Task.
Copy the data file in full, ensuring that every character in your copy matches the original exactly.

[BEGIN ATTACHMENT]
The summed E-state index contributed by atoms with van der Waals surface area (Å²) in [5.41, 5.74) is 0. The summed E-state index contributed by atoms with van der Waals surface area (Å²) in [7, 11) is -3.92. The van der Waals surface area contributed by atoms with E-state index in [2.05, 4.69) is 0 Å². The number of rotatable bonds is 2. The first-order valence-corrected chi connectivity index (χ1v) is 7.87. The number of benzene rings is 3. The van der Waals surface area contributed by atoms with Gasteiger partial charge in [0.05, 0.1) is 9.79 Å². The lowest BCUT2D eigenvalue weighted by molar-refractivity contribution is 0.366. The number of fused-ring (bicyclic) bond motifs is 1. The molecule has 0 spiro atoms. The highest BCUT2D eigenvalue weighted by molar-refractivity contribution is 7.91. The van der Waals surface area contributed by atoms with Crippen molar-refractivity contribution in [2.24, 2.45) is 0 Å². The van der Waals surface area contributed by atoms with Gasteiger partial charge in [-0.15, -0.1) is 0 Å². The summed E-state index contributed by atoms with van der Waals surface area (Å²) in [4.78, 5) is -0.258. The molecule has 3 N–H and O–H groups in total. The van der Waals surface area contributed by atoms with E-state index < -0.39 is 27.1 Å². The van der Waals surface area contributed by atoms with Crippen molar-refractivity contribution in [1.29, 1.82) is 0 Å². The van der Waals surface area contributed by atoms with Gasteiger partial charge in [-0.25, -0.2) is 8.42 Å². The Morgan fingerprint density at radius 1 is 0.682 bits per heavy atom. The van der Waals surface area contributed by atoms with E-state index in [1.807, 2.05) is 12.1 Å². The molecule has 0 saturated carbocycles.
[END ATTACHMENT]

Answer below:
The summed E-state index contributed by atoms with van der Waals surface area (Å²) in [5.41, 5.74) is 0. The summed E-state index contributed by atoms with van der Waals surface area (Å²) in [7, 11) is -3.92. The van der Waals surface area contributed by atoms with E-state index in [2.05, 4.69) is 0 Å². The number of rotatable bonds is 2. The first-order valence-corrected chi connectivity index (χ1v) is 7.87. The number of benzene rings is 3. The van der Waals surface area contributed by atoms with Gasteiger partial charge in [0.05, 0.1) is 9.79 Å². The lowest BCUT2D eigenvalue weighted by molar-refractivity contribution is 0.366. The number of fused-ring (bicyclic) bond motifs is 1. The molecule has 0 spiro atoms. The highest BCUT2D eigenvalue weighted by molar-refractivity contribution is 7.91. The van der Waals surface area contributed by atoms with Crippen molar-refractivity contribution in [2.24, 2.45) is 0 Å². The van der Waals surface area contributed by atoms with Gasteiger partial charge in [-0.15, -0.1) is 0 Å². The summed E-state index contributed by atoms with van der Waals surface area (Å²) in [4.78, 5) is -0.258. The molecule has 3 N–H and O–H groups in total. The van der Waals surface area contributed by atoms with E-state index < -0.39 is 27.1 Å². The van der Waals surface area contributed by atoms with Crippen molar-refractivity contribution in [1.29, 1.82) is 0 Å². The van der Waals surface area contributed by atoms with Gasteiger partial charge in [-0.25, -0.2) is 8.42 Å². The Morgan fingerprint density at radius 1 is 0.682 bits per heavy atom. The van der Waals surface area contributed by atoms with E-state index in [1.807, 2.05) is 12.1 Å². The molecule has 0 saturated carbocycles.